(1) The Swing layout managers are very poorly documented in terms of how they actually size components. Some pay attention to minimum, preferred, and maximum component dimensions, others ignore them. Worse, some pay attention to them, but only some of the time. Worst of all, this behavior is almost 100% undocumented. You end up wasting many hours tweaking the interface layout, where in the Mac OS 7 system, you could specify sizes and dimensions exactly, and things would show up the way you expected the first time. I estimate that programming the UI for this port actually took about twice as long as for the original product, despite the fact that there should have been time savings from the UI design already being done.

(2) The Swing documentation on behavior is incorrect. My very first post on JavaRanch concerned a situation where a call was documented as blocking but was not. I talked to perhaps half a dozen Swing-knowledgeable people on that issue, and they all agreed the call should block. I figured I was doing something wrong, but when someone very helpfully looked at my code and tried it out on a different platforms (I was on OS X, he on Windows), it behaved the same way. As a result, I'm worried that even after porting, the application will be much less usable, because the user will have to watch the application as it is being used. The original application could be used from the keyboard without looking at it much. I'm guessing that this change will cause a 3x productivity loss for the user.

To compensate for these two major disadvantages, Swing has zero advantages relative to the OS 7 interface. Wait - it has one, Apple doesn't ship OS 7 machines any more, which is why I have to do this. I just assumed that the lack of forward progress was because Sun had laid off all its Swing staff. If they actually still have a Swing group, though, they need to fire everyone in it and hire some competent programmers to replace them.
somkiat puisungnoen
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Joined: Jul 04, 2003
Posts: 1312
AWT
Release 1.5 features many AWT enhancements and bug fixes, including some that have often been requested by our customers. Most notably, the new MouseInfo class makes it possible to determine the mouse location on the desktop. New Window methods make it possible to specify the default location for a newly created window (or frame), appropriate to the platform. Another Window enhancement makes it possible to ensure that a window (or frame) is always on top. (This feature does not work for some window managers on Solaris/Linux.) In the area of data transfer, the new DropTargetDragEvent API allows the drop target to access transfer data during the drag operation.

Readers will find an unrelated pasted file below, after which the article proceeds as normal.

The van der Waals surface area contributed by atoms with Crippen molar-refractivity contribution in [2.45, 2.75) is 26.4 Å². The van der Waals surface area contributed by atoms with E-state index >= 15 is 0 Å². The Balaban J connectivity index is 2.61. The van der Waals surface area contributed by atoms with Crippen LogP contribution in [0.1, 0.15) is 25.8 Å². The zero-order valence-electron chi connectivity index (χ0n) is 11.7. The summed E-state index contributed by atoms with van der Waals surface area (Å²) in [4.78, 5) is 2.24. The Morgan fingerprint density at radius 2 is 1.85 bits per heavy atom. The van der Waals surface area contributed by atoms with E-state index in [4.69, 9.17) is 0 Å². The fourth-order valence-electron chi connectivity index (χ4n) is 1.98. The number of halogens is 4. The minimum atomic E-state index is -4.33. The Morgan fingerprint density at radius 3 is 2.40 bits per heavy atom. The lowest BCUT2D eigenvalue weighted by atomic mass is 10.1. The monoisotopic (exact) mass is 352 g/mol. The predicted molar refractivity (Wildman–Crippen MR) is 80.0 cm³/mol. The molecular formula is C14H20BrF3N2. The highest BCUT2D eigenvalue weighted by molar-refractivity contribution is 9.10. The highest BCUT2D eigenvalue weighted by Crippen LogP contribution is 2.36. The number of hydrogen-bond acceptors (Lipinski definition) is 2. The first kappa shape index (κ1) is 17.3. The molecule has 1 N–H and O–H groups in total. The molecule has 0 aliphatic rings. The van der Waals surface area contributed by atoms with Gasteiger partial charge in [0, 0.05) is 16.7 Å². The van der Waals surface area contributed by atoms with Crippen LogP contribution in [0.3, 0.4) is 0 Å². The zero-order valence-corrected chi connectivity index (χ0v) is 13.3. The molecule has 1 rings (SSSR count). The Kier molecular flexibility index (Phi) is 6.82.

Swing
With the 1.4.2 release we provided two new look and feels for Swing: XP and GTK. Rather than taking a break, in 1.5 we're providing two more look and feels: Synth, a skinnable look and feel, and Ocean, a new theme for Metal. Beyond look and feels, we've added printing support to JTable, which makes it trivial to get a beautiful printed copy of a JTable. Lastly, after seven years, we've made jFrame.add equivalent to jFrame.getContentPane().add().


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Ko Ko Naing
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Joined: Jun 08, 2002
Posts: 3178
Originally posted by Wade Chandler:
I happen to love Swing. Contrast it to other GUI API's and you'll find it has much more there than most. It is better than the Win32 API's, Better than standard X, GTK/+, and definitely better than wxWindows. I also think it is better than SWT. I think maybe QT gives it a run for it's money, but I still think Swing is the best.


I do love Swing too... I've ever developed Windows application using Win32 API, when I was in the university, studying in the class "System Programming"... but I found it very difficult to catch the programming concept than Swing's...

I tried Swing and at least for me, I don't find it as difficult as Win32 API programming...

But I'm now studying about the SWT, which is the next step for me to learn GUI in Java...


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Ko Ko Naing
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Joined: Jun 08, 2002
Posts: 3178
Originally posted by Thomas Paul:
My main complaint against Swing is that it is way too complicated to do even simple things. Unless you are a regular user of Swing, it is very difficult to throw together a quick, simple application. .NET is much easier for GUI development.


Hi Mr.Thomas,
Maybe because I am a regular user of Swing, I don't find it difficult to develop a quick, simple application... I usually rely on the GUI DnD of JBuilder to accomplish simple Swing applications...